I started telling my children about sex when they were 12 years old. I used the Ten Commandments in the Bible to teach them how to fear God and the importance of being well mannered. I taught them never to give up even when the life got harder. I taught them to pray for God’s provision to prevent men from manipulating them by using insignificant gifts. This is what I learnt from my mother. Women in the village fear to share this information with their children because their relationship with God is not strong enough. A child who is God fearing is easy to teach sex education.
Lydia Nyesigomwe Parenting Counsellor
I have three biological children and six adopted ones. The youngest is graduating this year. I have 33 years of parenting. When we talk of sex education, you have to start talking to them when they are in the pre-teenage stage, which is also very late because this helps them understand and avoid sex abusers.
You should target this age group because there is a lot of information in the electronic media and print media. That is why we have to give age-appropriate information because we have children developing breasts at eight years. It is better to talk to them than keeping quiet.
But culture hinders most parents from giving their children this information. Most parents fear to tell their children about this because they feel it is taboo, hoping that schools, Sengas, teachers and house girls will do the job. Parents also lack information on how to do it.
They lack the time to talk to their children. Most of them do not have a close relationship with their children, making it harder to talk about topics like sex education. I urge parents not to delegate this responsibility but embrace it and open up to their children on all matters concerning sex education.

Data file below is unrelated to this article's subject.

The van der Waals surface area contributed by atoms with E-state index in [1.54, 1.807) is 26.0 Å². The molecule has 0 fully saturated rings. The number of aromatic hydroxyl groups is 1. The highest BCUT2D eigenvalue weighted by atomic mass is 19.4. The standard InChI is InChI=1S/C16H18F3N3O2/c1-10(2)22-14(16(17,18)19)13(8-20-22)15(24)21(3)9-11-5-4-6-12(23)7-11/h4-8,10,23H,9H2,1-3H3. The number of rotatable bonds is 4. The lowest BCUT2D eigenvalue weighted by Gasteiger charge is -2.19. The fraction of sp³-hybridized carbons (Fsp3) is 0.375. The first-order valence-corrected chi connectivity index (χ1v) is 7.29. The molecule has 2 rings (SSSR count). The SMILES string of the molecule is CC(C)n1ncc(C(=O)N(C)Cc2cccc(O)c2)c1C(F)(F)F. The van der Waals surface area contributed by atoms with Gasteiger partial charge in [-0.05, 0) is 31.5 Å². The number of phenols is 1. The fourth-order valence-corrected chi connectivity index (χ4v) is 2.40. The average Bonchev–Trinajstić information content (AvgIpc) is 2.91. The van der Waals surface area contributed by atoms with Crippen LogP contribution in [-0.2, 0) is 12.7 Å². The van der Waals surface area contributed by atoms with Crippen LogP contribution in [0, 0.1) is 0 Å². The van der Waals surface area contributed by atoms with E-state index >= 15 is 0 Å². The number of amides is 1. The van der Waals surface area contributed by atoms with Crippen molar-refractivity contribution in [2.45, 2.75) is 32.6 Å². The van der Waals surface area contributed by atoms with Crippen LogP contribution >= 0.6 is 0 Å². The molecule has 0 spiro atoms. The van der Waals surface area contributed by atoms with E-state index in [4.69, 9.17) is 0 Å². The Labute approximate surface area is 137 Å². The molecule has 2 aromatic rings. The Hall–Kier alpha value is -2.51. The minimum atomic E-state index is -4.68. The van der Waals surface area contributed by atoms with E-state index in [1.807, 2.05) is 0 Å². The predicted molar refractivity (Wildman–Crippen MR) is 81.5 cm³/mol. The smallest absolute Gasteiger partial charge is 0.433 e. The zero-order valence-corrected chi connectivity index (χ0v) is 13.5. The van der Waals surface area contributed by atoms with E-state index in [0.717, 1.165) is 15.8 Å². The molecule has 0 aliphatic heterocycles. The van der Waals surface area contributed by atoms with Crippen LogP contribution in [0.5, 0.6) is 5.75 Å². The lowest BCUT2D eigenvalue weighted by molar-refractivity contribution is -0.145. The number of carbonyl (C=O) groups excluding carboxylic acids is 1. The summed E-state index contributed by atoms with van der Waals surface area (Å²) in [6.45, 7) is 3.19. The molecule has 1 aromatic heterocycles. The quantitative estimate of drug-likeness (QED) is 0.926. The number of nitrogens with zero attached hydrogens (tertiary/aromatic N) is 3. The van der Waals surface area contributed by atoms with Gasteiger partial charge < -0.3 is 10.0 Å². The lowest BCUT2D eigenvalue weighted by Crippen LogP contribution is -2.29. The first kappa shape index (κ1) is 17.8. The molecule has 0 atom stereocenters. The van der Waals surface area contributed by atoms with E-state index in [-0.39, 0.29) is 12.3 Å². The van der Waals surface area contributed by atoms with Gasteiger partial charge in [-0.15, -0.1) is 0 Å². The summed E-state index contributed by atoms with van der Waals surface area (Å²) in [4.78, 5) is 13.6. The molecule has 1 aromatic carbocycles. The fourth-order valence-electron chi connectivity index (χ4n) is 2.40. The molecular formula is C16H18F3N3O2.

Kate Muleera Retired administrator
I have five children; three boys and two girls. I introduced sex education to them in Primary Seven after realising that they were going into a free world where I would no longer have control over them. I did not introduce the subject to them directly. But the era of HIV/Aids gave me a starting point.
I found subtle ways of telling them that when they get pregnant, I would know that they had unprotected sex and chances of them contracting HIV/Aids and sexually transmitted diseases were very high. This is not an easy task for a mother but I was lucky my husband was a teacher, who did not shy away from such conversations.
As you might be aware, children are not free with their mothers. But they are free with aunties and grandmothers because they assume mothers are very strict and are disciplinarians. This is one of the biggest challenges mothers face. However, we must arm children with this information without fear.
Christine Nabwiso Retired Administrator
I started when the children were 12 years. I explained to them how they were going to become women and the awaiting responsibilities irrespective of who they were talking to. I taught them responsibilities of mothers and married women. I opened up about the difference between a boyfriend and the husband and how each one of them is supposed to be treated. It told them that having a boyfriend was not a ticket to indulge in sex.
I told them to examine the boy and be sure he is ready to become a father and a husband. I taught my daughters that they could only have sex after marriage. I would joke with them every holiday and asked them whether they have been seduced by boys. My daughters and I are very close and they would open up about literally, everything. I am very free with them and they even tell me when a man tries to seduce them, their reaction and what he bought for them.